Collins said, “a full investigation is warranted to determine whether or not Planned Parenthood broke the law prohibiting the sale of fetal tissue.”

Conservatives view the videos as a political opportunity to galvanize support for banning abortions and, some hope, prohibiting fetal tissue research. But the issue is cutting both ways, with both sides using it for fundraising solicitations.

Sen. John Cornyn, R-Texas, said supporters of Planned Parenthood say that federal funds going to the organization are not used for abortion services, but conservatives opposed to abortion don’t buy the argument.

“Of course what brought us here to this point most immediately was because our collective conscious was shocked by videos depicting Planned Parenthood executives discussing the harvesting and sale of the organs of unborn babies, an abhorrent and disgusting practice that we cannot ignore,” Cornyn said.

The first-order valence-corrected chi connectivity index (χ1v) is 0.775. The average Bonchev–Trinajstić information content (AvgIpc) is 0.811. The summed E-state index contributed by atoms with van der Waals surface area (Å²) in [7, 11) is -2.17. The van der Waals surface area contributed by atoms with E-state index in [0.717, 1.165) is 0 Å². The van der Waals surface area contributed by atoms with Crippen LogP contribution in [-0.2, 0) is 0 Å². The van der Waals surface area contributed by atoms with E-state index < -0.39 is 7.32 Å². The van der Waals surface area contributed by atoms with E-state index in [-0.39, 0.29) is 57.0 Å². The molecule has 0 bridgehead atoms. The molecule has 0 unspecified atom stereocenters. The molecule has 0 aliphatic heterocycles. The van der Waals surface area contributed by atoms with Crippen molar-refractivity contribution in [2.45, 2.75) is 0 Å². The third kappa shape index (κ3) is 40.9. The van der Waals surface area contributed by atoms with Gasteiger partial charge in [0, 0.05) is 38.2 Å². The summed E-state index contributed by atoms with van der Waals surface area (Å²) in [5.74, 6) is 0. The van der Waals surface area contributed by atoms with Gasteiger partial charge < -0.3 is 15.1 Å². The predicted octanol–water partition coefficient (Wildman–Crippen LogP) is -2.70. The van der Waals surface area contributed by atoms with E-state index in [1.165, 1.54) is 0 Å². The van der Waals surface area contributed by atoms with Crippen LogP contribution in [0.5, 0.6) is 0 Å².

Planned Parenthood has apologized for comments in the video but says it has broken no laws. It accuses opponents of using selectively edited videos for their latest assault on abortion and women’s health choices.

The group also says it is among many organizations assisting fetal tissue research, a decades-old field scientists use to study Alzheimer’s and other diseases.

Nicole Clegg, a spokeswoman for Planned Parenthood in Maine, said they were urging both King and Collins to oppose efforts to defund the organization.

Collins also said she had reason to believe that none of the practices portrayed in the videos at the heart of the scandal were taking place in Maine.

She said the bill that strips Planned Parenthood of its federal funding and sends the money instead to community health clinics would only create a huge gap in health care coverage for women in Maine.

“In my state, the four Planned Parenthood clinics see almost 40 percent of the patients seeking Title X family planning services and they treat virtually all of the patients seeking those services in southern Maine.”

Collins said the remaining 20 community clinics in Maine that also receive federal funds for family planning services see only 17 percent of the patients seeking those services.